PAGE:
Without Jackson’s spark, Roman’s run-heavy offense fizzled late in the season. Over the Ravens’ final seven games, including Sunday’s 24-17 loss in Cincinnati, they averaged 12 points per game, scored more than one touchdown just once and never eclipsed 20 points. In the five regular-season games started by reserves Tyler Huntley and Anthony Brown, the Ravens ranked 19th in the NFL in offensive efficiency, according to Football Outsiders; 25th in expected points added per offensive play, according to TruMedia; and 29th in points per drive.

Frustrations boiled over as Jackson’s knee sprain lingered and the team’s AFC North title hopes faded. Harbaugh, who was normally quick to defend Roman, acknowledged late-season issues with pointed remarks.

He said Roman had told him that his tempo in a Week 12 loss to the Jacksonville Jaguars needed to be faster, with Harbaugh adding that the “rhythm and the tempo were not like what we needed them to be at all.” Harbaugh characterized a double-reverse pass for wide receiver James Proche II, who threw an interception late in a Week 13 win over the Denver Broncos, as a “bad play.” He said there was “no excuse” for running back Gus Edwards getting just three carries in a Week 17 loss to the Pittsburgh Steelers.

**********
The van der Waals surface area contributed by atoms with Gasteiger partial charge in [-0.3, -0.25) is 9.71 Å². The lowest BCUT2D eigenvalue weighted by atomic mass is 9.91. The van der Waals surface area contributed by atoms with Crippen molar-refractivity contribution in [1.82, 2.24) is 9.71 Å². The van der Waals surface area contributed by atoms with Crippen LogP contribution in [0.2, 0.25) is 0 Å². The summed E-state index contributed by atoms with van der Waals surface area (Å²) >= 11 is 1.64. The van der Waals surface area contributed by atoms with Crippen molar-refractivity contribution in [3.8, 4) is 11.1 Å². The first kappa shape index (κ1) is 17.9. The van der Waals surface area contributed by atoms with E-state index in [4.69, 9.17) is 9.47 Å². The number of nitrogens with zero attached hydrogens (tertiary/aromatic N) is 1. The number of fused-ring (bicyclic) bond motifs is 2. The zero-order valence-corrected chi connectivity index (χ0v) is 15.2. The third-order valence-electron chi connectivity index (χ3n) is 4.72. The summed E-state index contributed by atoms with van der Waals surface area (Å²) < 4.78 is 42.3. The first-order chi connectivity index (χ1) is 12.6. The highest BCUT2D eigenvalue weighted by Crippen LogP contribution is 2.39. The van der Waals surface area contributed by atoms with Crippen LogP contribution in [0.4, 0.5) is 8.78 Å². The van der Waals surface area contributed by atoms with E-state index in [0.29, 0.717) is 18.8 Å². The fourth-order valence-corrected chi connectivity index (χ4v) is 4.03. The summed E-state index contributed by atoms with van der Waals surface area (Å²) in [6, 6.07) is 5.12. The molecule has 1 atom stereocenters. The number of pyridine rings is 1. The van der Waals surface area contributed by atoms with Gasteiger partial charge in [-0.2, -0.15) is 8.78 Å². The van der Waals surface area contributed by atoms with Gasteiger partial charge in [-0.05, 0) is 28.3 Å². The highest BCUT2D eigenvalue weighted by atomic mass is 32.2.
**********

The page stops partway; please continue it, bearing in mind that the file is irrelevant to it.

“He should definitely play more,” Roman later said of Edwards, acknowledging the mistake with the kind of equivocation that some fans saw as irresponsible. “It just played out that way.”

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Support for Roman in the Ravens’ locker room remained steady over his final months, at least publicly, but some offensive starters seemed increasingly uninterested in backing him. After Roman emerged as a candidate for the head coaching vacancy at Stanford in late November, Jackson was asked whether he had a reaction to the news. He said he didn’t.